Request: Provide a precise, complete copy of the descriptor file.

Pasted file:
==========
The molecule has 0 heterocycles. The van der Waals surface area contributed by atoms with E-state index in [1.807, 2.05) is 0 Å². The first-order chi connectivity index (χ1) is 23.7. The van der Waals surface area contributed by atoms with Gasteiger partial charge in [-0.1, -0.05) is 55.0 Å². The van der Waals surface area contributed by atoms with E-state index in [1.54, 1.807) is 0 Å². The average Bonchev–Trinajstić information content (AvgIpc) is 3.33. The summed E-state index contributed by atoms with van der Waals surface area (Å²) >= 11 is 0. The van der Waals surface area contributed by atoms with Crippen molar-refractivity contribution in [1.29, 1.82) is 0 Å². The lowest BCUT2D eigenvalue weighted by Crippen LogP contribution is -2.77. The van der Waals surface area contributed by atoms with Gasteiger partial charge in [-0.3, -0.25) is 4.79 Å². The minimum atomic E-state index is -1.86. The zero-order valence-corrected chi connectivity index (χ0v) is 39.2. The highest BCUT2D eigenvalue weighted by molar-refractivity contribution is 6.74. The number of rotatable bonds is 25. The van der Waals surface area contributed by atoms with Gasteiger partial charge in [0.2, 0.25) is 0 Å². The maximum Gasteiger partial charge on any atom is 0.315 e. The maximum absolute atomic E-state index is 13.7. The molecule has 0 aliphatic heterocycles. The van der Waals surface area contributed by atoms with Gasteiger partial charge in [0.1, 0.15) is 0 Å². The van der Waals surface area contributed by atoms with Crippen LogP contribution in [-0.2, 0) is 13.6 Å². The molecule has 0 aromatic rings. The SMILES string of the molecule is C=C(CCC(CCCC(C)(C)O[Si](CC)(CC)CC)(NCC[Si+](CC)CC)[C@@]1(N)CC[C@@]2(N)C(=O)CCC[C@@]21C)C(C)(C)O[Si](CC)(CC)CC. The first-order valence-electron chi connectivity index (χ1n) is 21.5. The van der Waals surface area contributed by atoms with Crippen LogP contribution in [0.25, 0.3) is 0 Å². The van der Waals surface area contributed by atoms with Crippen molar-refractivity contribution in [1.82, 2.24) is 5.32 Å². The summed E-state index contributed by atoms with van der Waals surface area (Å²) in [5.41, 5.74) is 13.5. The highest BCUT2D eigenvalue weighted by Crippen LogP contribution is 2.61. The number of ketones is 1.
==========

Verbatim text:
The molecule has 0 heterocycles. The van der Waals surface area contributed by atoms with E-state index in [1.807, 2.05) is 0 Å². The first-order chi connectivity index (χ1) is 23.7. The van der Waals surface area contributed by atoms with Gasteiger partial charge in [-0.1, -0.05) is 55.0 Å². The van der Waals surface area contributed by atoms with E-state index in [1.54, 1.807) is 0 Å². The average Bonchev–Trinajstić information content (AvgIpc) is 3.33. The summed E-state index contributed by atoms with van der Waals surface area (Å²) >= 11 is 0. The van der Waals surface area contributed by atoms with Crippen molar-refractivity contribution in [1.29, 1.82) is 0 Å². The lowest BCUT2D eigenvalue weighted by Crippen LogP contribution is -2.77. The van der Waals surface area contributed by atoms with Gasteiger partial charge in [-0.3, -0.25) is 4.79 Å². The minimum atomic E-state index is -1.86. The zero-order valence-corrected chi connectivity index (χ0v) is 39.2. The highest BCUT2D eigenvalue weighted by molar-refractivity contribution is 6.74. The number of rotatable bonds is 25. The van der Waals surface area contributed by atoms with Gasteiger partial charge in [0.2, 0.25) is 0 Å². The maximum Gasteiger partial charge on any atom is 0.315 e. The maximum absolute atomic E-state index is 13.7. The molecule has 0 aliphatic heterocycles. The van der Waals surface area contributed by atoms with Gasteiger partial charge in [0.1, 0.15) is 0 Å². The van der Waals surface area contributed by atoms with Crippen LogP contribution in [-0.2, 0) is 13.6 Å². The molecule has 0 aromatic rings. The SMILES string of the molecule is C=C(CCC(CCCC(C)(C)O[Si](CC)(CC)CC)(NCC[Si+](CC)CC)[C@@]1(N)CC[C@@]2(N)C(=O)CCC[C@@]21C)C(C)(C)O[Si](CC)(CC)CC. The first-order valence-electron chi connectivity index (χ1n) is 21.5. The van der Waals surface area contributed by atoms with Crippen LogP contribution in [0.25, 0.3) is 0 Å². The van der Waals surface area contributed by atoms with Crippen molar-refractivity contribution in [1.82, 2.24) is 5.32 Å². The summed E-state index contributed by atoms with van der Waals surface area (Å²) in [5.41, 5.74) is 13.5. The highest BCUT2D eigenvalue weighted by Crippen LogP contribution is 2.61. The number of ketones is 1.